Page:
By STEPHEN MBURU
The government crackdown on perceived members of the underground Mwakenya movement reached its peak in early 1986.
There was a countrywide hunt for the people, mostly university lecturers and students; and professionals.
And if the movement was for real, perhaps the distribution of the organisation's publications Mpatanishi and Pambana gave government the justification to crackdown, prosecute and put behind bars, those it perceived as radicals opposed to the regime.
Suspects were rounded up after being accused of various clandestine activities ranging from being members of Mwakenya to publishing and possessing the "illegal'' Mpatanishi and Pambana.
The publications' distribution, which had also reached its peak in 1982, drew angry reactions from the government, the ruling party Kanu (the only legal political party at the time), trade unionists and professionals. Party leaders and trade unionists then strove to outdo each other in the condemnation of Mwakenya and the authors of the two publications. It did not matter whether they had seen or read the pamphlets. Effigies of the alleged authors were burned in some parts of the country.
The crackdown saw a cross-section of Kenyans including primary and secondary school teachers, factory workers, university lecturers, civil servants, messengers and professionals in the private sector arrested, hurriedly prosecuted and jailed but not before undergoing torture in the then notorious chambers in the basement of Nyayo House in Nairobi.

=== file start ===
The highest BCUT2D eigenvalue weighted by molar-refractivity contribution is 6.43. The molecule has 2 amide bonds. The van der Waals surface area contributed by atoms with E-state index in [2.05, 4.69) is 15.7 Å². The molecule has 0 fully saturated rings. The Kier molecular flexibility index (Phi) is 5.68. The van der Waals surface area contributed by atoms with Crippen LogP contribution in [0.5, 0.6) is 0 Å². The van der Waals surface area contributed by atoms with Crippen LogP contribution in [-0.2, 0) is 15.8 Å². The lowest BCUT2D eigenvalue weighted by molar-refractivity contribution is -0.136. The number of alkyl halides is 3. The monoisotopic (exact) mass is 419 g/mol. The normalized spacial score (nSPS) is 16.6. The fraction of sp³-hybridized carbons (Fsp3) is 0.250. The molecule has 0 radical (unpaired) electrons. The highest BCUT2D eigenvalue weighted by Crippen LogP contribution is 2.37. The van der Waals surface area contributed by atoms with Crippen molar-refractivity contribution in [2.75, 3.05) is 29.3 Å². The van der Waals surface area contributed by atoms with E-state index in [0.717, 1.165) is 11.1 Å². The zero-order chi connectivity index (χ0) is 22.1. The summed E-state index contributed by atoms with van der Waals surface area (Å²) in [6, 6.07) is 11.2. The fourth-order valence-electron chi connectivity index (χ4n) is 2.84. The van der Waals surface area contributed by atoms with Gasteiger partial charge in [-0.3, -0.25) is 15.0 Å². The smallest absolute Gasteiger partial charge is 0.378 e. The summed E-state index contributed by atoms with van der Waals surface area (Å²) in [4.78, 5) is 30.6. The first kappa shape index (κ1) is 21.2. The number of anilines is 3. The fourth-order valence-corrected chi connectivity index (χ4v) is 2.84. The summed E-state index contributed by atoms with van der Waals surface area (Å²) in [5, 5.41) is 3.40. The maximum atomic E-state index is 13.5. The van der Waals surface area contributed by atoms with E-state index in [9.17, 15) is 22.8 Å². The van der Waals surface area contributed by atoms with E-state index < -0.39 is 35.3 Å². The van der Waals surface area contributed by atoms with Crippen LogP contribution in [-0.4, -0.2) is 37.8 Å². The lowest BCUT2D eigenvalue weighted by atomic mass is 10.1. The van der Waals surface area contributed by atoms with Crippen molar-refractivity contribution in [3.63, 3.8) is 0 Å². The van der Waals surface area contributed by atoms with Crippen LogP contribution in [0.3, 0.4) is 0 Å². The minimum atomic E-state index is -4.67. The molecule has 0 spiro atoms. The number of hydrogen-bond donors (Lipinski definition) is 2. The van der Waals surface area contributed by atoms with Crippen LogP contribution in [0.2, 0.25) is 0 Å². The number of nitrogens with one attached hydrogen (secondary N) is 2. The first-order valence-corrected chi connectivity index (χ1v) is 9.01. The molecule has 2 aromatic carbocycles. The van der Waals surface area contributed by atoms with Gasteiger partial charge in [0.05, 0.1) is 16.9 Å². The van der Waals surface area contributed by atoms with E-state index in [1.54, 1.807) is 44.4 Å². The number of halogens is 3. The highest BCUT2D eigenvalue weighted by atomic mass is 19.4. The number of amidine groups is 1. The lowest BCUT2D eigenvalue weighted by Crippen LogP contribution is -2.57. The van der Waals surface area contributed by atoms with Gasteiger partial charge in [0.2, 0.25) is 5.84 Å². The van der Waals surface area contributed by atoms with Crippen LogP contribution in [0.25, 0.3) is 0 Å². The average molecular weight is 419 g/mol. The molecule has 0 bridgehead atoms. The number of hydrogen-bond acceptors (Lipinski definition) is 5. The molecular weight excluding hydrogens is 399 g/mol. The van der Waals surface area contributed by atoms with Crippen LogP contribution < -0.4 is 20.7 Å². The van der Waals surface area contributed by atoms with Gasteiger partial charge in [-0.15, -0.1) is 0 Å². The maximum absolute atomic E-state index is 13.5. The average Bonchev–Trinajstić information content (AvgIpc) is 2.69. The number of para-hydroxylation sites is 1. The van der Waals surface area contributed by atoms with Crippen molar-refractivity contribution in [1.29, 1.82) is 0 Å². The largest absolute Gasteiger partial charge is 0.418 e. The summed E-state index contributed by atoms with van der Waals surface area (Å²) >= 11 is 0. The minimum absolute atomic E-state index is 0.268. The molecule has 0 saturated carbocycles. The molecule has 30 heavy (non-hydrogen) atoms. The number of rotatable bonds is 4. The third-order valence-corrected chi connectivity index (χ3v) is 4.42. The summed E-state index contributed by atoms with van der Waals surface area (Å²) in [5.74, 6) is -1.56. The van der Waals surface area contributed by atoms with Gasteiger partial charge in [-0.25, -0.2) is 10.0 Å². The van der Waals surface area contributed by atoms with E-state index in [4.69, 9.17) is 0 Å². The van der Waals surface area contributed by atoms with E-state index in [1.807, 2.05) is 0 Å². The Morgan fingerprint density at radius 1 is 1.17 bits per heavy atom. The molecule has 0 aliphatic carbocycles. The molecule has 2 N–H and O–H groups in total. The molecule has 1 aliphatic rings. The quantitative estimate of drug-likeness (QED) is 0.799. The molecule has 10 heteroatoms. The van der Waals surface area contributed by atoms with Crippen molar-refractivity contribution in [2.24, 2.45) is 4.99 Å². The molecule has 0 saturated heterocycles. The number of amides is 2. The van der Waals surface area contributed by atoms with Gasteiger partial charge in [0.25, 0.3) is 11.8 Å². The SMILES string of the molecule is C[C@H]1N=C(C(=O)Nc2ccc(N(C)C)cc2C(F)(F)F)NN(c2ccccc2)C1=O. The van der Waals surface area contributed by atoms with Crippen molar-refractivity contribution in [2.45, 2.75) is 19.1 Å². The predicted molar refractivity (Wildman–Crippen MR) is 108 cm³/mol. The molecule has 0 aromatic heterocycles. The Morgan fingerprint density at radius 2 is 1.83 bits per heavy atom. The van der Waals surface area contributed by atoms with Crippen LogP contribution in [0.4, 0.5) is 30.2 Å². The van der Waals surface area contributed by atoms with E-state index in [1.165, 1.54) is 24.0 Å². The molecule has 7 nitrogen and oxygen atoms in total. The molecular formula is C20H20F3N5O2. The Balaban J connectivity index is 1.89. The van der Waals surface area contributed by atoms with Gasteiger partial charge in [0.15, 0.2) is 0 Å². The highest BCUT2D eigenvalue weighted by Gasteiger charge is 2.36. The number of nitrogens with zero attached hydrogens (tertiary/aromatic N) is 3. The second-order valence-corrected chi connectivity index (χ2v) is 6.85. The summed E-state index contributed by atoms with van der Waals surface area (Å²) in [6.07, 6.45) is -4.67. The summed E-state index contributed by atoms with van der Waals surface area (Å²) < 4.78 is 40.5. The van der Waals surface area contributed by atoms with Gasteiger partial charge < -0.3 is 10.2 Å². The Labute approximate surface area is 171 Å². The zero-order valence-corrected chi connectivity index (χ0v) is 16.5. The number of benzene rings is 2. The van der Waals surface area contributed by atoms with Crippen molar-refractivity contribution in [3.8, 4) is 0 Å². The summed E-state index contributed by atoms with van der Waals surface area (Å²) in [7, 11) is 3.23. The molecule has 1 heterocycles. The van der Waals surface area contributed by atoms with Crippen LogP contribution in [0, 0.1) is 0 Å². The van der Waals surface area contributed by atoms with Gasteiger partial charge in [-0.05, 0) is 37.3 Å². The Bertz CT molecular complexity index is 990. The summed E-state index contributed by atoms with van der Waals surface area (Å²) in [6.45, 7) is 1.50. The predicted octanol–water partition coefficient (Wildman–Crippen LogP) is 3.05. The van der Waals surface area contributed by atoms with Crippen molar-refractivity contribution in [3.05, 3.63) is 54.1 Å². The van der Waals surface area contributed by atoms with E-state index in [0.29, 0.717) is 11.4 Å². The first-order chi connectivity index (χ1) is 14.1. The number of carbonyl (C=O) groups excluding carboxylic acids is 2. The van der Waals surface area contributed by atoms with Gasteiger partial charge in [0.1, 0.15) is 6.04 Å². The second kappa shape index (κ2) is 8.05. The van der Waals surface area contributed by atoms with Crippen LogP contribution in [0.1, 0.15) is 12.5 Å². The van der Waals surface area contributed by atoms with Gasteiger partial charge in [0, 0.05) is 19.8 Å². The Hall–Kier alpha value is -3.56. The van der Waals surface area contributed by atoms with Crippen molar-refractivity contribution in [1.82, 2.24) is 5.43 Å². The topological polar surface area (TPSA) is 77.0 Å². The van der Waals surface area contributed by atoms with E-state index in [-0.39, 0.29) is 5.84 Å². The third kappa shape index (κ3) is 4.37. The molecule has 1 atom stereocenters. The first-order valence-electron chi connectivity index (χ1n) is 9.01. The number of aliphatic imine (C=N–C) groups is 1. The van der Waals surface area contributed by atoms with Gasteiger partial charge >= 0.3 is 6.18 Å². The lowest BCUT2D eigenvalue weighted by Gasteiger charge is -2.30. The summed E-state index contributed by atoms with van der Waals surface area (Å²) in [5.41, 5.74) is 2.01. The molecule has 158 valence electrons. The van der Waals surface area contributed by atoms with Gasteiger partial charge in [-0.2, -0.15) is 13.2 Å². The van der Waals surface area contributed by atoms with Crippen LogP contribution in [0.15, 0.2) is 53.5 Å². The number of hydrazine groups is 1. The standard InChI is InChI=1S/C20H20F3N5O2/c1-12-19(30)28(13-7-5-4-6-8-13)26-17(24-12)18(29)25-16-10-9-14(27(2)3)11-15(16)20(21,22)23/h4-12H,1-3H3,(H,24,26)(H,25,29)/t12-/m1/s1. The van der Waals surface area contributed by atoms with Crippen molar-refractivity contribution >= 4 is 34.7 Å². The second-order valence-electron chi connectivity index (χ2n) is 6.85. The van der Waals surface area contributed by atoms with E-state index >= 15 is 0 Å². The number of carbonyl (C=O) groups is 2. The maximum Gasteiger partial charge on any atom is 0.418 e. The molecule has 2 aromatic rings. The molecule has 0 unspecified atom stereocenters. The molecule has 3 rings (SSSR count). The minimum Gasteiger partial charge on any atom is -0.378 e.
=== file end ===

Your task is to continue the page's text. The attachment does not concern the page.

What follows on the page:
Chief Justice Bernard Chunga, then the Deputy Public Prosecutor, became a household name. He prosecuted almost all the Mwakenya-related cases in different courts countrywide. He would tell the presiding magistrates how the accused belonged to an illegal movement ''which had devised several strategies and programmes with the purpose of overthrowing the popularly-elected Kenya government as by the law established.''
In most cases the suspects were taken to courts during odd hours, charged and jailed, all in a day, and without an opportunity to seek legal representation. Jail terms ranged from 15 months to more than 12 years.
Some suspects would be charged with "seditious intents, attending meetings, the purposes of which were to raise funds for an intended congress called Mwakenya and being in possession of a draft programme of Mpatanishi a publication of a movement and circulation aimed at inciting and discrediting the government. ''
The then Nairobi Chief Magistrate H.H. Buch, who heard almost all the cases, would sentence suspects but not before telling them that they were not handicapped by ignorance or any other factor in agreeing to be both members of the group and being in possession of the publications.